|Photo courtesy of Oprah.com|
But I have to admit, he is like a train wreck, however. I see something he says or writes, and I can't turn away despite all my best intentions.
The train wreck I couldn't turn away from this time was a link I saw via Twitter to his Swimsuit Slimdown Plan. The article starts by evoking fond memories of your childhood, spending carefree days on the beach or by the pool. It goes on to point out how many of us avoid these situations as an adult because of the fear of getting into a bathing suit. The article pulls at your emotions and then reels you in with the common "diet mentality" hook:
You can stay inside all summer, wearing layer upon layer to hide your trouble spots, or always swim in a scuba suit. Alternately, if you’re ready to crank up your confidence, you can follow Dr. Oz’s smart and simple steps to lose weight, feel fit, and regain the confidence you need to wear your bathing suitWhat is this amazing plan you ask? Well let's take a closer look. It starts like any other fad diet with simple, easy steps to losing weight and a better life. The first step is to "Sip Smart" with a drink made from 1 cup of grapefruit juice and 2 tablespoons of apple cider vinegar. Sounds a little tart to me, and maybe to some others too because Dr. Oz allows you to add 1 teaspoon of honey to make the drink a little more palatable. How generous of you doctor! The premise for this drink, (which is supposed to be consumed before each meal) is that it is high in Vitamin C which Dr. Oz argues will help burn fat DURING exercise. He cites one study (no link supplied of course) which found that participants with adequate Vitamin C levels burned 30% more fat during moderate exercise than those with lower Vitamin C levels. I found the study that the article references here but I could find no others that support this finding...shocking right? The final sentence is another example of Dr. Oz's fad diet sell:
Drink Dr. Oz’s secret slimdown drink before every meal and you’ll literally burn away your fat while enjoying a citrusy delight.Part two of the plan is my favorite. The "slimdown salad" is comprised of 1 bunch of dandelion greens, 1 cup of watermelon and parsley. The "diet" says that you'll get plenty of healthy protein from the dandelion greens. Yes, you will get protein from the dandelion greens but according to this nutrition data, you'll get a whole gram of protein for each cup of greens. One measly gram! Seriously Dr. Oz, no one on your staff could Google "protein content in dandelion greens" and find that one gram of protein will not fill you up? The watermelon is included in the salad because it is a "good source" of arginine, "which might promote weight loss" according to a study quoted by Dr. Oz. The study was from the Journal of Clinical Nutrition and can be seen here. I'll let you read the full article but the basic gist is that lab rats (n=8 in each of four treatment groups) that were supplemented with over 1 gram of arginine per day had less fat accumulation than the other groups of rats. So, arginine MAY help prevent fat mass accumulation (according to 1 study of just 24 rats) but this begs the question how much arginine is in a serving of watermelon? Well there is a total of 86.7 mg per 1 cup. Wow, an amazing 86.7 mg! Stand back fat, prepare to meet your doom. IF the study on arginine is true and it helped, why would you only choose 86.7 mg of arginine? If you wanted arginine in the salad, why not just add one cup of cooked lentils to the salad which would give you 1380 mg of arginine, 16 grams of dietary fiber and 18 grams of protein? Now that will fill you up! But this salad is not being sold to you for taste or for flavor but only as a miracle fat burner high...a quick fix.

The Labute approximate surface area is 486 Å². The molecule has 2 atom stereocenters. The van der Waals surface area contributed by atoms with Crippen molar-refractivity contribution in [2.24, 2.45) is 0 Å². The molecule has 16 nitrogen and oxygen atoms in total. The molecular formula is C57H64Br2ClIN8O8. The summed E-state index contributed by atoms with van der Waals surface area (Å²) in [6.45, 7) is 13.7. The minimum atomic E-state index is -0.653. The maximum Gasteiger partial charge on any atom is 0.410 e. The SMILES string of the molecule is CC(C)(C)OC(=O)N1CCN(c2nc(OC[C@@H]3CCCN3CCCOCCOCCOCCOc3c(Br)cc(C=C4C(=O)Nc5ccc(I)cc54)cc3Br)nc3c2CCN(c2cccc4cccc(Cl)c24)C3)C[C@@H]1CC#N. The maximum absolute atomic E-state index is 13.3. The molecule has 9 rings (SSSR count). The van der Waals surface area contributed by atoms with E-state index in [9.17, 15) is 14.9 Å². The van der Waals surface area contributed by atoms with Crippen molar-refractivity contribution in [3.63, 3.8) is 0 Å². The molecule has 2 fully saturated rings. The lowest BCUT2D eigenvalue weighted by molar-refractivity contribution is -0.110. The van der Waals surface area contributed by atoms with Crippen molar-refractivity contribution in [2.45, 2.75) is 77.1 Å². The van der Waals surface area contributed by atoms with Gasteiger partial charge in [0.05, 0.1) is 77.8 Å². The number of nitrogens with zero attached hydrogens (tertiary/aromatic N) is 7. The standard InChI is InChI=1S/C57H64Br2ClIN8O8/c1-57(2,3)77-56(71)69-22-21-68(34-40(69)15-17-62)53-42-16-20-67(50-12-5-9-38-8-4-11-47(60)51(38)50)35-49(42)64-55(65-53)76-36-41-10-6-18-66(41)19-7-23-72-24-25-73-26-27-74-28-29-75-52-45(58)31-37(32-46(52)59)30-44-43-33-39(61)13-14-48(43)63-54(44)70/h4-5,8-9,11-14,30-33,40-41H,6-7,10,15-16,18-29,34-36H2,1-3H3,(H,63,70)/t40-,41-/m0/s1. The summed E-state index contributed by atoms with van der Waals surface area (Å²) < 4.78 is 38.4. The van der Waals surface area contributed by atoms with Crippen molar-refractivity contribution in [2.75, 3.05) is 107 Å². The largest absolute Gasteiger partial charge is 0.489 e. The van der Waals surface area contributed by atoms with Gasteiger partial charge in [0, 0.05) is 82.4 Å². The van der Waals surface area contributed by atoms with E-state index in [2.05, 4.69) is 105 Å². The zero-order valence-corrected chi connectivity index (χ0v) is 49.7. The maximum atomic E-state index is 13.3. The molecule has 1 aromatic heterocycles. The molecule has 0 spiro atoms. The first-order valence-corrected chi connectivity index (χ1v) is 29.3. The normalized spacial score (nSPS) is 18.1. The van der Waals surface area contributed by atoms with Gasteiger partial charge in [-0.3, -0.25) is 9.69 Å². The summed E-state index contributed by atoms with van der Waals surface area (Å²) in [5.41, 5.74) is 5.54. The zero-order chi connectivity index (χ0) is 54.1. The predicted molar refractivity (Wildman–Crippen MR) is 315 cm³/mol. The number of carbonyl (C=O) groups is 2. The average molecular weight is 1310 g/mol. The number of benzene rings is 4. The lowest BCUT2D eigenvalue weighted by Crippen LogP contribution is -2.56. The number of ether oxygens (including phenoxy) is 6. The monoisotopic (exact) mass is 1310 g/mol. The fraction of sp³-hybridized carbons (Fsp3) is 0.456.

The other two parts of this genius summer slimdown is to buy a $40 bottle of aminophylline cream to reduce cellulite and a "sculping" exercise routine that can be done in just 5 minutes each morning. Since I'm a dieitian I'll focus my critique on the nutrition content of the article and just summarize these two points simply by saying they are more quick fixes from the doctor.
This article bothers me on so many levels. First off the research Dr. Oz is highlighting are singular studies on a topic and without large scale validity. Secondly, the nutrition advice does not support the "diet's" goals and it looks like it has come out of a lab and not based on building appealing, delicious and nutritious meals. Why would I want to drink vinegar and grapefruit juice before each meal? Come on! Lastly, the reason this bothers me the most is that Dr. Oz is abusing his MD credential. He is another example of how celebreties use their name to promote a quick fix to weight loss. Is this any different than Kirstie Alley or Charles Barkley? Sure Dr. Oz is not selling any supplements but he is selling himself, his reputation and in this case, a fad diet.
There is no simple four step plan to health, weight loss or summer happiness. This is just another in a long series of diets that MIGHT help you temporarily but they won't provide any long-term solution. Your solution to health lies within you. You will discover your own healthy life when you finally reject the diets, honor you hunger, make peace with food, respect your fullness and stop using food to cope with your emotions. That is how Intuitive Eating works. Why not start to listen to what your body is telling you about your food choices? With some practice you will begin to intuitively know what foods make you feel best.
As always, I welcome your comments.